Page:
People are at the center of everything we do. The patients we serve, our coworkers beside us, and neighbors in our community make up a diverse population. It is our mission to make compassionate and accessible care available to anyone.
We aim to create a welcoming culture in our health centers, providing a safe space of mutual respect where any person can come to receive quality care, and any person can work in an inclusive workplace.
What is trauma-informed care, and why do we practice it?
Trauma-informed care recognizes that trauma history can impact a person throughout their life and that care should always be provided in a way that makes people feel physically, mentally and emotionally safe and prevents re-traumatization. Using trauma-informed language — clear, nonjudgmental, person-first — can improve patient attitudes, actions and outcomes and reduce stigma and barriers to care.
Providing Inclusive Care with Pride
The LGBTQIA+ community faces health disparities such as low rates of cancer screenings, higher rates of depression, smoking and suicidal behavior. Discrimination, poverty, homophobia, transphobia, homelessness, hate crimes, and violence can add to the barriers keeping LGBTQIA+ people from accessing health care. Our Inclusivity Committee is making progress towards making our health center an accessible place for everyone. This means making sure that no matter who you are, you feel welcome here.
The best way we can make sure everyone feels welcome at our center is to listen to the community. You’ll find members of our inclusivity committee at Pride events, Seacoast Outright meetings, and anywhere we see LGBT+ advocacy. We have goals we want to accomplish before flying a rainbow flag with pride.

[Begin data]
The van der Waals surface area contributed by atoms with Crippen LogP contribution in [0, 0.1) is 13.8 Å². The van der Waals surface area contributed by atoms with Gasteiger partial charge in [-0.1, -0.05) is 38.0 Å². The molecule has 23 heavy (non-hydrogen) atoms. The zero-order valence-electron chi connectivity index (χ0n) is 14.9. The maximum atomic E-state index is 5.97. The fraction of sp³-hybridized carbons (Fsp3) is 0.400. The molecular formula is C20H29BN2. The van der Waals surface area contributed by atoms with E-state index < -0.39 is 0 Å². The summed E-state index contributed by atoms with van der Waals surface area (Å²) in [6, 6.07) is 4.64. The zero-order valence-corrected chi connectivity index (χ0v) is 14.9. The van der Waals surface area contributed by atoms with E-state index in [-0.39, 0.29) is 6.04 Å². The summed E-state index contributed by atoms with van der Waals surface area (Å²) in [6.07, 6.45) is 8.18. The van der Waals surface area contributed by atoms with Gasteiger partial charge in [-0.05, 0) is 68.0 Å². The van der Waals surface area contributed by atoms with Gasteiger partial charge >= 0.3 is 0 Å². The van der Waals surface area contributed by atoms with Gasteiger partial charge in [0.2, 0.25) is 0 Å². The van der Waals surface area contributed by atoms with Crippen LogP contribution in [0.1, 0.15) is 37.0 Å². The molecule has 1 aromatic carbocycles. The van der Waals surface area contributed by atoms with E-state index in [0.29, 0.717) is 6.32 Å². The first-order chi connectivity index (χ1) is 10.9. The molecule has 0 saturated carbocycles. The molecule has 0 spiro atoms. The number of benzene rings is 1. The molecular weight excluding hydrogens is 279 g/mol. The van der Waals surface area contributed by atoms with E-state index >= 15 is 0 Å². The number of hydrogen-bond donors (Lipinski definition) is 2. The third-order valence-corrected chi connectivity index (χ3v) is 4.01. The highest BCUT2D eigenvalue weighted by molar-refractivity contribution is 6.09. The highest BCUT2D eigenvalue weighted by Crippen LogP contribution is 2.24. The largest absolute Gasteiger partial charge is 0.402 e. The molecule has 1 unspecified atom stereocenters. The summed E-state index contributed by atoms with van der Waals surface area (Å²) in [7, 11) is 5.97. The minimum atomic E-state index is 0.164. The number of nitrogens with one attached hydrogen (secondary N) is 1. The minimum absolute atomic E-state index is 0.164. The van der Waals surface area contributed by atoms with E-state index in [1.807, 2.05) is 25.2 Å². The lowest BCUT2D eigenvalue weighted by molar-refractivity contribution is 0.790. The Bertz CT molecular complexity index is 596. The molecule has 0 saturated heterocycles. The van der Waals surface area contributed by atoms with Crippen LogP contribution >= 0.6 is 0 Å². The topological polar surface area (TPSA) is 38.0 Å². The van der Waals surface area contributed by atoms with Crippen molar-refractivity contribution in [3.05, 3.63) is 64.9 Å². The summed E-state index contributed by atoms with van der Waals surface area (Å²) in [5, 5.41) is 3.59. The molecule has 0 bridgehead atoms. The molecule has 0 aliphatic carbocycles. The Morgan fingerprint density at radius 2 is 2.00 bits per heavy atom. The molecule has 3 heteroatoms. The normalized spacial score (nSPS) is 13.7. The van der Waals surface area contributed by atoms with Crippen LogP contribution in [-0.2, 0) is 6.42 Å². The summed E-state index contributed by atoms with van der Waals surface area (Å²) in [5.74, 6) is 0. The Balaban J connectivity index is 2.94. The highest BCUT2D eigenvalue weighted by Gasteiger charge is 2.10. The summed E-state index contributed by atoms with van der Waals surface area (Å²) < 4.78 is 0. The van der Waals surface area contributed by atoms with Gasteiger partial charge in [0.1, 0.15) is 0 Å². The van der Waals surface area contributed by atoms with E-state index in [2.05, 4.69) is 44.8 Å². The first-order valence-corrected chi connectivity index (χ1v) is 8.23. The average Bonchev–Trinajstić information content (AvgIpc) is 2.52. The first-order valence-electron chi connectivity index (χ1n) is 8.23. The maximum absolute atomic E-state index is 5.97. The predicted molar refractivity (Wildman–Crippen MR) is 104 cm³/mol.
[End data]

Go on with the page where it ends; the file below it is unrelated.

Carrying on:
We encourage anyone visiting our website or health center to let us know how we can improve accessibility to the LGBT+ population. If you’d like to reach out, please contact us at LGBTQIA@goodwinch.org.
The first Community Health Centers in the United States were founded as a result of the 1964 Civil Rights Act, with the mission of providing accessible health care to all. Without the Civil Rights movement, Community Health Centers would not have the institutional strength and federal support needed to offer the health care services necessary to the health of our communities. Greater Seacoast Community Health recognizes that health-equity disparities for people of color continue to this day, and we consider it our obligation to work to address these inequalities and change the institutionalized systems that uphold them.
What does being a Recovery-Friendly Workplace mean?
Recovery Friendly Workplaces (RFWs) support their communities by recognizing recovery from substance use disorder as a strength and by being willing to work intentionally with people in recovery. RFWs encourage a healthy and safe environment where employers, employees, and communities can collaborate to create positive change and eliminate barriers for those impacted by addiction.
Making health care accessible for everyone in our community
If you don’t have health insurance, or if you have insurance that doesn’t cover all the services you need, staff at our community health centers in Portsmouth and Somersworth can help you explore your options for getting insurance. We also offer patients a sliding-fee discount when using our medical, dental, behavioral health, substance use treatment or pharmacy services. Learn more about our sliding scale program here.